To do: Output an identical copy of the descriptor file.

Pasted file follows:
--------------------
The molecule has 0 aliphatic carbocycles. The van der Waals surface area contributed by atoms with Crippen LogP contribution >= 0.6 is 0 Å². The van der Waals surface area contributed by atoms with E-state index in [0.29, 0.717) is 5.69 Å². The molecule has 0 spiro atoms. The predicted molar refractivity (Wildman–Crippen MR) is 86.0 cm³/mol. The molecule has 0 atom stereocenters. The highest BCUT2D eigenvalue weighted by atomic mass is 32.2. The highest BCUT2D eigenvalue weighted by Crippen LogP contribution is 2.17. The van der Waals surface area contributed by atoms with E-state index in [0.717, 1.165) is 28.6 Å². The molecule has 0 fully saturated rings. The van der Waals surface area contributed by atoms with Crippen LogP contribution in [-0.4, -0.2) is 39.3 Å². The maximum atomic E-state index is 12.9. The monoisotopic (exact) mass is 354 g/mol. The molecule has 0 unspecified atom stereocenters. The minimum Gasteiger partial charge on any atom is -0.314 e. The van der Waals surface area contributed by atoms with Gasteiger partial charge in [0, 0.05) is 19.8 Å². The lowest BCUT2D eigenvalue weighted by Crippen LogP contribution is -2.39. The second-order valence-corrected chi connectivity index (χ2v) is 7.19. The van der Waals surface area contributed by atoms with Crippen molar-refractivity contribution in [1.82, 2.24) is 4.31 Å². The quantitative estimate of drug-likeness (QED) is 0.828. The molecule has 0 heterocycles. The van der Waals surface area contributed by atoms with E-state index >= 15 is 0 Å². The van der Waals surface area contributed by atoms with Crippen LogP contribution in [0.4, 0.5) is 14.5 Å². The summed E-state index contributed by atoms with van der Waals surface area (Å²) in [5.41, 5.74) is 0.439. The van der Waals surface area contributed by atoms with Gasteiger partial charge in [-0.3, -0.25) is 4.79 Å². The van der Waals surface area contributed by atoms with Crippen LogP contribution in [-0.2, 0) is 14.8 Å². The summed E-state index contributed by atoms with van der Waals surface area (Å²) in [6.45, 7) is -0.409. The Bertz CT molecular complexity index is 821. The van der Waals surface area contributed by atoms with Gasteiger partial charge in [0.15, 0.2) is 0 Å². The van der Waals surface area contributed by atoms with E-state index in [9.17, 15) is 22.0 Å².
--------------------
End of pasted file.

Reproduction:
The molecule has 0 aliphatic carbocycles. The van der Waals surface area contributed by atoms with Crippen LogP contribution >= 0.6 is 0 Å². The van der Waals surface area contributed by atoms with E-state index in [0.29, 0.717) is 5.69 Å². The molecule has 0 spiro atoms. The predicted molar refractivity (Wildman–Crippen MR) is 86.0 cm³/mol. The molecule has 0 atom stereocenters. The highest BCUT2D eigenvalue weighted by atomic mass is 32.2. The highest BCUT2D eigenvalue weighted by Crippen LogP contribution is 2.17. The van der Waals surface area contributed by atoms with E-state index in [0.717, 1.165) is 28.6 Å². The molecule has 0 fully saturated rings. The van der Waals surface area contributed by atoms with Crippen LogP contribution in [-0.4, -0.2) is 39.3 Å². The maximum atomic E-state index is 12.9. The monoisotopic (exact) mass is 354 g/mol. The molecule has 0 unspecified atom stereocenters. The minimum Gasteiger partial charge on any atom is -0.314 e. The van der Waals surface area contributed by atoms with Gasteiger partial charge in [0, 0.05) is 19.8 Å². The lowest BCUT2D eigenvalue weighted by Crippen LogP contribution is -2.39. The second-order valence-corrected chi connectivity index (χ2v) is 7.19. The van der Waals surface area contributed by atoms with Crippen molar-refractivity contribution in [1.82, 2.24) is 4.31 Å². The quantitative estimate of drug-likeness (QED) is 0.828. The molecule has 0 heterocycles. The van der Waals surface area contributed by atoms with E-state index >= 15 is 0 Å². The van der Waals surface area contributed by atoms with Crippen LogP contribution in [0.4, 0.5) is 14.5 Å². The summed E-state index contributed by atoms with van der Waals surface area (Å²) in [5.41, 5.74) is 0.439. The van der Waals surface area contributed by atoms with Gasteiger partial charge in [-0.3, -0.25) is 4.79 Å². The van der Waals surface area contributed by atoms with Crippen LogP contribution in [-0.2, 0) is 14.8 Å². The summed E-state index contributed by atoms with van der Waals surface area (Å²) in [6.45, 7) is -0.409. The Bertz CT molecular complexity index is 821. The van der Waals surface area contributed by atoms with Gasteiger partial charge in [0.15, 0.2) is 0 Å². The van der Waals surface area contributed by atoms with E-state index in [9.17, 15) is 22.0 Å².